by Gary Jones
The year was 1991, and I had drawn a mountain goat tag in the Seven Devils Mountains. My good friend, Rich Laine, was not too happy because he had tried for 14 years to draw this tag and I had gotten one on my first try! Since 1983, I had been writing my hiking guide for the Devils, “Hiking Idaho’s Seven Devils,” and I had encountered goats on virtually every trip I took. They would walk right into camp and hang around, even in the daytime. My wife, Penny, and I once witnessed a goat touch the front screen of our tent with its nose! I figured this was one animal that I could get.
I had scouted my two favorite goat areas that summer: Upper Cannon Lake in the northern Devils and Crystal Lake in the southern Devils. I had found a really nice billy at Crystal Lake, so that’s where I decided to go.
I took Friday off school, and on Thursday afternoon I headed to the trailhead one mile before Black Lake. It’s actually a road that goes all the way
into Rankin Mill, and one can take an ATV the first 4 miles to Paradise Flat. I had no ATV, so I walked into Paradise Flat and made it right before dark. Here was my problem: I was all alone. This was something that I had to do by myself, and I wondered if I could. My father-in-law, Herb Woods, had taught me everything I know about hunting, and I was going to put what he taught me to the ultimate test.
Since I was alone, that first night was very unsettling, and I hardly slept a wink because I could hear animals all around me throughout the night. At one point, I looked out of my tent with my flashlight to see which animals were out there, and it suddenly dawned on me that I might not like what I saw, so I immediately got back in my tent. When the sun finally rose after an endless night, I sprung out of my tent and began the long hike up to the lake at around 6:30 in the morning.
When I got there and set up camp, I actually tried to take a nap and realized I was trying to sleep while I had the hunt of a lifetime. So I crawled out of my bag and readied myself for a hunt. I went to a high knob above the lake and my heart skipped a beat when I saw a goat bedded down at the bottom of a cliff. I waited a long time for
it to get up, and I saw him pee like a male horse, which is a sure way to tell the gender. This was the Boone and Crockett billy I had scouted and the hunt was on.
He started moving away from me, so I got above him and stalked him while he fed. I rounded a corner and suddenly there he was: 75 yards away and staring right at me. The problem was, all I could see was his face, as the rest of his body was behind a rock. I was going to have his head mounted, and the last thing I wanted to do was shoot him in the face. So I aimed at a small spot below his chin and squeezed the trigger. My bullet ricocheted off of the rock, and my billy scrambled straight up some 1000 feet to the peak above us in less than two minutes.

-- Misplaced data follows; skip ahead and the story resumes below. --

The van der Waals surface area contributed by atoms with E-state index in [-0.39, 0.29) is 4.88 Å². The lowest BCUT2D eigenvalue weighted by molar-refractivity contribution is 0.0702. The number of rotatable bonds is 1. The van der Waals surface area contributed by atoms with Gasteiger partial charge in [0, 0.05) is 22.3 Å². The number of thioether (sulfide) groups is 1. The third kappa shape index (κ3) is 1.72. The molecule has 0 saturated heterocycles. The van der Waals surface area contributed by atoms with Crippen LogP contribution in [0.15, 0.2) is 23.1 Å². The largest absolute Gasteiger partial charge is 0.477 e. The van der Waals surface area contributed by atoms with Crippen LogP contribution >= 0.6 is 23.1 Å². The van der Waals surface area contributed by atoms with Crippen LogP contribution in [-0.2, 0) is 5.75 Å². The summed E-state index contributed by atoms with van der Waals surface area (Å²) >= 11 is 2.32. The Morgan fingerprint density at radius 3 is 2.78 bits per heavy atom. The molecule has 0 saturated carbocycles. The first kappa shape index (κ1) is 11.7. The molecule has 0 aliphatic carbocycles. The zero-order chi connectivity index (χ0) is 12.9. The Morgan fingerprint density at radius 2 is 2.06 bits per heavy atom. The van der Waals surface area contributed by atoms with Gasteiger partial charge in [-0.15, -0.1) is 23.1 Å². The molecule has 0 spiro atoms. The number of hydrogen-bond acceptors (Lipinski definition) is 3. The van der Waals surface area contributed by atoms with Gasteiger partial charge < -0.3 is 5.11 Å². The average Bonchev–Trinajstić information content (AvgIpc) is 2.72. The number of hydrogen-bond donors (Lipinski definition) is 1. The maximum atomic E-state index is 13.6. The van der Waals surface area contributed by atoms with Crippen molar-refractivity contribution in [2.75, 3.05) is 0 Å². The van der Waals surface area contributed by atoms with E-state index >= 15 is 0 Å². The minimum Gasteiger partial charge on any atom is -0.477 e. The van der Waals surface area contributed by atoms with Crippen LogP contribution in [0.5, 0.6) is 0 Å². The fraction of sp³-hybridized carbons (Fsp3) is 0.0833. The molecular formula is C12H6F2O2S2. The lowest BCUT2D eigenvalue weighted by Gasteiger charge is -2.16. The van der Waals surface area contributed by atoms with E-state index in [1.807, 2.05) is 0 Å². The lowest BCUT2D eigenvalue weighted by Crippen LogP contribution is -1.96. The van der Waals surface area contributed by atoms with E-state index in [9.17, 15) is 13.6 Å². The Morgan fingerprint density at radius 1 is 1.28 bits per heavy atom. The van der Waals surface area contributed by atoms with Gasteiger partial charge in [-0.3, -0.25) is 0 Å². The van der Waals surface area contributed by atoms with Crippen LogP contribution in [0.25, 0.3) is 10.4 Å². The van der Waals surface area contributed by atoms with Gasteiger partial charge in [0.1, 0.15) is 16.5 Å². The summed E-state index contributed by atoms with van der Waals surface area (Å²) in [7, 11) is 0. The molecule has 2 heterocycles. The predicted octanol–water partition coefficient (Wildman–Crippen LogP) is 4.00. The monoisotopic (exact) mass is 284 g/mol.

While I hiked back to camp, I could see him on the ridgeline above, watching me all the time. I decided that I would have to go after him in the morning because there wasn’t enough daylight to continue. I ate a quick dinner and then had another uneasy night sleeping. When I did sleep, I dreamt of the big one that got away.
That next morning I had a quick breakfast while I watched the goat above. He was still in the same spot on the ridge. While I was getting ready, he slipped into a long vertical crack and was gone. It occurred to me that to go where he had just gone would require very difficult climbing, and I had a backpack and a rifle to deal with. I had to try, though, so I climbed a saddle above the lake and my fears were confirmed. The ridgeline between me and the goat was very narrow and jagged, and virtually impossible to walk on. Any slip or mistake would result in a sure death from a long fall.
As I sat there pondering what to do, I gazed to the north and saw a white spot sitting against a black rock almost a mile away. My binoculars told me that it was a goat, and because of the precarious hike to my first goat, I decided very quickly to go after this one. I do remember seeing the horns from a great distance, so I figured this was a good goat to investigate. I scrambled down a long, steep, talus slope with loose rocks, and worked my way to a point about 300 yards from the goat. I steadied my rifle over a low limb on a tree and fired. The goat stood up and I fired again. This time I saw him hump up and disappear out of sight.
To Be Continued